Responding To Kaiser's Generation M2 Study

Lots of chatter today around the study, Generation M2: Media in the Lives of 8- to 18-Year-Olds, released by the Kaiser Family Foundation, and the finding that young people between the ages of eight and 18 devote just under eight hours a day to media consumption (which actually adds up to more like 11 hours of media content, if you take into account all the “media multitasking”). With hefty numbers like these and the rapid increase from the last time this study was conducted in 2004, it’s easy to spin negative a la USA Today and come up with provocative headlines like “Kids less happy as they’re more plugged into TV, music, Web?”

To the piece’s credit, it does use the question as a launching point for a slightly more nuanced discussion around (surprise) moderation and striking a balance between screens and real life, but with its overall cautionary tone, the repeated catch-all description of “media consumption” and “technology’  might as well be replaced with “junk food.” Overall it just struck me as a skewed way a looking at a much more multifaceted relationship between t(w)eens and media.

What’s missing is the flipside of this type of research. Both with the so-called “happiness/media” connection and its brush off of recent studies like Mediasnacker’s The Web Makes Me Feel and MTV Sticky’s Teen Age Clicks: Understanding Global Youth Culture, which cited music, TV and social networks as generating happiness and alleviating stress, and also with the far-reaching positive potential of new media.

MacArthur has also been funding lots of research about how all of this digital media is impacting learning whether formal or informal. Watching a show and then going to a fan forum and posting about it  or interacting with other viewers during the show online is much different than…

 
 

Want to talk to us about the article
or dive into a custom study?


The Newsfeed

Quote of the Day: “When deciding what products to buy, what’s most valuable to me is reviews from users regardless of whether or not I know them.”—Female, 32, MA

Adidas is continuing to take customization to the next level, with a new pop-up store that creates custom clothes in a majorly futuristic way. Knit For You, located in Berlin uses a laser body scanner to determine exact measurements for their personalized merino wool sweaters. To select their design, shoppers go into a dark room where patterns that can be adjusted with hand gestures are projected on their chests. The final chosen product is then knitted, washed, and dried in-store to be picked up in hours, for the price of $215. (Business Insider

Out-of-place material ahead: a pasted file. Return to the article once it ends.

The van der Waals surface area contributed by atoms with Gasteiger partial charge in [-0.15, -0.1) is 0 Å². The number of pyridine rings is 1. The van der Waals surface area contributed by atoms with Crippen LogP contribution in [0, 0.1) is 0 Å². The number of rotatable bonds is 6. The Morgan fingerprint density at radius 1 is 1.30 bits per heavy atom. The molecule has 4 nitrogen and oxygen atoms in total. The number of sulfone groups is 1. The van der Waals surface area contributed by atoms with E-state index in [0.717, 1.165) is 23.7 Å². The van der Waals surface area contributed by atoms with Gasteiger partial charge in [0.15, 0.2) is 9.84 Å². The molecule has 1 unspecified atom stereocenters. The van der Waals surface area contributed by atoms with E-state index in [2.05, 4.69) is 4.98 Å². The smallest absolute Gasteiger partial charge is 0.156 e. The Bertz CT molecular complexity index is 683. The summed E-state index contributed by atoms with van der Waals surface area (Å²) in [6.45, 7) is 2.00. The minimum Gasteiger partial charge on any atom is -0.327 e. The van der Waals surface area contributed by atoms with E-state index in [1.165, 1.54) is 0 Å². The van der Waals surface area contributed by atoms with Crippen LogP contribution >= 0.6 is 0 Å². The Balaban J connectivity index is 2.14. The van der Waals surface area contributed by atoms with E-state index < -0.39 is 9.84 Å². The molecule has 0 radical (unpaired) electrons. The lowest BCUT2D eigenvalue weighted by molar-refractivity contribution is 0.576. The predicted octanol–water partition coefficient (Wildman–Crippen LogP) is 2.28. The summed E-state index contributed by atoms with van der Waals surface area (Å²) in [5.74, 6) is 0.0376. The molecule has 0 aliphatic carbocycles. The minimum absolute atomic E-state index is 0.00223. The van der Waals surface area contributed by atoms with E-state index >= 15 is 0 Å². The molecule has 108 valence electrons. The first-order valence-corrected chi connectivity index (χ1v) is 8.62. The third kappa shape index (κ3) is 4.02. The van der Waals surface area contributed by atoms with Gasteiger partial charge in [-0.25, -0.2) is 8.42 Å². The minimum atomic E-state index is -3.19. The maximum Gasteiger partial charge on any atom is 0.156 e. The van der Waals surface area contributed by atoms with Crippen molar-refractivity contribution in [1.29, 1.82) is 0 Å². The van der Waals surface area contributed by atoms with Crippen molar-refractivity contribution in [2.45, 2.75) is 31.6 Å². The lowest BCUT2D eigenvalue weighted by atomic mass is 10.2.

BuzzFeed’s wildly popular food platform Tasty is expanding into the coffee business. In a partnership with NBCUniversal, Tasty has begun selling Brooklyn Roasting Company coffee beans, and of course, they’re “offer[ing] a quiz to help with decision making.” Quiz-takers will be asked about their favorite fruit, how they feel about caffeine, what their ideal morning is like, and more, to which they can answer with emojis. Once the coffee choice is made, consumers can make it even more personal by creating their own labels. (Grub Street)  

Chinese Millennials are using digital devices for “connection, discovery and actualization,” more often than their American counterparts. A recent global survey from Labbrand found that 85% of Chinese Millennials are using their phones to make in-store payments on a weekly basis, compared to 44% of U.S. Millennials. They’re also more likely to broadcast their behavior online: Over seven in ten Chinese Millennials are posting movie, restaurant, travel, and other activity-related reviews weekly and over half say they share everything they do online, compared to 44% and 28% of U.S. Millennials respectively. (ReadITQuik

What cities are Millennial homebuyers flocking to? According to an analysis by LendingTree, the top three are Pittsburgh, Washington, D.C., and Des Moines, Iowa—based on mortgage requests by those 35 and under. The online loan company says that on average 36.1% of all their mortgage requests came from the age group, a slight increase from the year before, which they say is “thanks to a stronger jobs market and overall economy.” They expect to see more young buyers looking for homes as financial situations keep improving. (Yahoo FinanceCredit.com

YouTube is being criticized for filtering LGBTQ content. Recently, YouTube creators have discovered that some content featuring LGBTQ titles and themes are being filtered when users enable “Restricted Mode” to screen out “potentially objectionable content.” YouTuber Neon Fiona pointed to her own page as evidence, citing that videos with “girlfriend” in the title were filtered under the mode, but videos with “boyfriend” in the title were not. Not all LGBTQ content is filtered and one YouTuber observes, “This is something that no one’s really sure how it’s working.” (Tubefilter

Quote of the Day: “When I was watching the Super Bowl, I switched the channel or left the room when it was a commercial break.”—Male, 27, MN

Sign Up Now

Subscribe for premium access to our content, data, and tools.

Already a subscriber? Sign in.

Upgrade Now

Upgrade for full access to the best marketing tools for understanding the next generation.

View our Client Case Studies